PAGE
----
Corporate Accounting

Treatment of Goodwill in a Business Purchase

When a limited company purchases another business, the amount that it pays is known as the purchase consideration. The purchase consideration is often different from the net value of the business that is being purchased, so the difference is recorded in the books of account. If the purchase consideration is more than the net assets, the difference is known as positive goodwill. 

Goodwill is an intangible asset that arises when a company has a good reputation. The following are some reasons for positive goodwill:

  • The business has a good reputation.
  • It has a loyal customer base who will continue to purchase from the new owner.
  • It has a high-quality workforce that is efficient and reliable.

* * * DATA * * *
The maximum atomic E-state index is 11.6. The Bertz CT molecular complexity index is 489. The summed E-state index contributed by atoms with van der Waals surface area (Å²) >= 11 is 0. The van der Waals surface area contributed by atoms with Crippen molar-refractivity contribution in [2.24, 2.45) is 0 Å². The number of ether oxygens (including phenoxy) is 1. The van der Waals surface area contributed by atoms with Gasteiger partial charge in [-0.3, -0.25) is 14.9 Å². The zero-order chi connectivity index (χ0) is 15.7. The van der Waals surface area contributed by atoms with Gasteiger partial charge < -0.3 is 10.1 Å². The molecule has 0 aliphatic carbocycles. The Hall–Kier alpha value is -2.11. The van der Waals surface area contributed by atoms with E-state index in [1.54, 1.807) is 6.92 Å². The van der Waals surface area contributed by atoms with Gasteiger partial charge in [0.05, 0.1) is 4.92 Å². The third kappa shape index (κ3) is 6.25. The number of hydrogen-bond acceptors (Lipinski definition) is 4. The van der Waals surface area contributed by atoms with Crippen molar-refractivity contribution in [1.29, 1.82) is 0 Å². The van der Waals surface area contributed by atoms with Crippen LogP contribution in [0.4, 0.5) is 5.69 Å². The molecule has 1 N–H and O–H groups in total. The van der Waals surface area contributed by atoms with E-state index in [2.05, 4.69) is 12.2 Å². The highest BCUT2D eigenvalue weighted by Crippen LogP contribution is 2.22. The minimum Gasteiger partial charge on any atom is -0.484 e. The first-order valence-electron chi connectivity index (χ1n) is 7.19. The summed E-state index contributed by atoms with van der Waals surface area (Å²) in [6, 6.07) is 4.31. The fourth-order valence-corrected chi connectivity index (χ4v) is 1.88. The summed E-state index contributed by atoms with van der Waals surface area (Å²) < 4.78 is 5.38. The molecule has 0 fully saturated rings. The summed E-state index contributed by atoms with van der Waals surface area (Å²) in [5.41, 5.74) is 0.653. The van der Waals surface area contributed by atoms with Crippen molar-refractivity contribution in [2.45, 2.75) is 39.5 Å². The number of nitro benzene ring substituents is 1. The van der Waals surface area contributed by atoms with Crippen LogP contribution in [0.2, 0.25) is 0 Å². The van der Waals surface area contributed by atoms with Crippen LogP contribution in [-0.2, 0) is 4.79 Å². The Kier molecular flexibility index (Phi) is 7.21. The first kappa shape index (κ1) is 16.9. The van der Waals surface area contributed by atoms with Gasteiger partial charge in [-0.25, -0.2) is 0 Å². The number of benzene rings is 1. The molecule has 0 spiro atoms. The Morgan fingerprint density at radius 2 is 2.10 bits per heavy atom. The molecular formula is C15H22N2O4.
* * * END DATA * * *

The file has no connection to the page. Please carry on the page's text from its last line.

• It is situated in a strategic location where it attracts a lot of customers.
  • It maintains a strong, long-term relationship with its suppliers.

Positive goodwill can be calculated using the following formula:

(Purchase consideration) – (Net assets of the business)

Keep in mind that you should consider the net assets at their revalued amount rather than their original amount.

It may be recorded as a non-current asset in the balance sheet of the limited company that is purchasing the business. According to the Generally Accepted Accounting Principles (GAAP), goodwill can be recorded in a company’s financial statements only when an entire business or a portion of a business is being purchased.

On the other hand, negative goodwill arises when the purchase consideration is less than the net assets of the business. This might happen when the business has an inefficient workforce or is seen as unreliable by its suppliers. Negative goodwill is usually recorded as a capital reserve.

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